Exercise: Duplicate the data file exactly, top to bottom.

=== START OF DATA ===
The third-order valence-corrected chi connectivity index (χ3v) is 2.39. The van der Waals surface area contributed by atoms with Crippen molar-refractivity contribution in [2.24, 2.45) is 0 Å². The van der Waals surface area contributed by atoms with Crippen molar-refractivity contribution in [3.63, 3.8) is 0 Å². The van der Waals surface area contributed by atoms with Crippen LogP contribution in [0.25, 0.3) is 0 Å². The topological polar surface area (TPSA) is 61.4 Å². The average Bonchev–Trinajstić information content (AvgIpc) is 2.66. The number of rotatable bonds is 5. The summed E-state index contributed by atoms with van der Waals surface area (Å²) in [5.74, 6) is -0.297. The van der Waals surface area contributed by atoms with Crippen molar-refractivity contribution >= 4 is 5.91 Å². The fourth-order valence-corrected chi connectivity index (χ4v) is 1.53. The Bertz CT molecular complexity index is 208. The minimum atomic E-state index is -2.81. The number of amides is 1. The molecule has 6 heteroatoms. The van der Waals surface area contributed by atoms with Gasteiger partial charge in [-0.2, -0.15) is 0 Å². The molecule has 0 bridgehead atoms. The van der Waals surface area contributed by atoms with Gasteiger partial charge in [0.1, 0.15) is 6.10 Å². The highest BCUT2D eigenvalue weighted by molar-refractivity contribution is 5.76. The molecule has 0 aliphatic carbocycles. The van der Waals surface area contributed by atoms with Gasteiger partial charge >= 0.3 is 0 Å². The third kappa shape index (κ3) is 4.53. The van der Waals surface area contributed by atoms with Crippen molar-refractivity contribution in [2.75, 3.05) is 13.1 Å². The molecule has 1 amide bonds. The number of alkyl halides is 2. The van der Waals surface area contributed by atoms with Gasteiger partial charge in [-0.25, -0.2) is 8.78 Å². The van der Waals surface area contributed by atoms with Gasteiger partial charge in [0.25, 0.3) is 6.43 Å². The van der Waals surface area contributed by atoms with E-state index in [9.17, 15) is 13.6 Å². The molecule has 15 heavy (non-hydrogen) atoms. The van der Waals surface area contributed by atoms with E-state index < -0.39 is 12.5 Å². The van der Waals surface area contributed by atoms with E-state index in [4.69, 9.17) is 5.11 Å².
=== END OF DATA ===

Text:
The third-order valence-corrected chi connectivity index (χ3v) is 2.39. The van der Waals surface area contributed by atoms with Crippen molar-refractivity contribution in [2.24, 2.45) is 0 Å². The van der Waals surface area contributed by atoms with Crippen molar-refractivity contribution in [3.63, 3.8) is 0 Å². The van der Waals surface area contributed by atoms with Crippen LogP contribution in [0.25, 0.3) is 0 Å². The topological polar surface area (TPSA) is 61.4 Å². The average Bonchev–Trinajstić information content (AvgIpc) is 2.66. The number of rotatable bonds is 5. The summed E-state index contributed by atoms with van der Waals surface area (Å²) in [5.74, 6) is -0.297. The van der Waals surface area contributed by atoms with Crippen molar-refractivity contribution >= 4 is 5.91 Å². The fourth-order valence-corrected chi connectivity index (χ4v) is 1.53. The Bertz CT molecular complexity index is 208. The minimum atomic E-state index is -2.81. The number of amides is 1. The molecule has 6 heteroatoms. The van der Waals surface area contributed by atoms with Gasteiger partial charge in [-0.2, -0.15) is 0 Å². The molecule has 0 bridgehead atoms. The van der Waals surface area contributed by atoms with Gasteiger partial charge in [0.1, 0.15) is 6.10 Å². The highest BCUT2D eigenvalue weighted by molar-refractivity contribution is 5.76. The molecule has 0 aliphatic carbocycles. The van der Waals surface area contributed by atoms with Gasteiger partial charge >= 0.3 is 0 Å². The third kappa shape index (κ3) is 4.53. The van der Waals surface area contributed by atoms with Crippen molar-refractivity contribution in [2.75, 3.05) is 13.1 Å². The molecule has 1 amide bonds. The number of alkyl halides is 2. The van der Waals surface area contributed by atoms with Gasteiger partial charge in [-0.25, -0.2) is 8.78 Å². The van der Waals surface area contributed by atoms with Gasteiger partial charge in [0.25, 0.3) is 6.43 Å². The van der Waals surface area contributed by atoms with E-state index in [9.17, 15) is 13.6 Å². The molecule has 15 heavy (non-hydrogen) atoms. The van der Waals surface area contributed by atoms with E-state index < -0.39 is 12.5 Å². The van der Waals surface area contributed by atoms with E-state index in [4.69, 9.17) is 5.11 Å².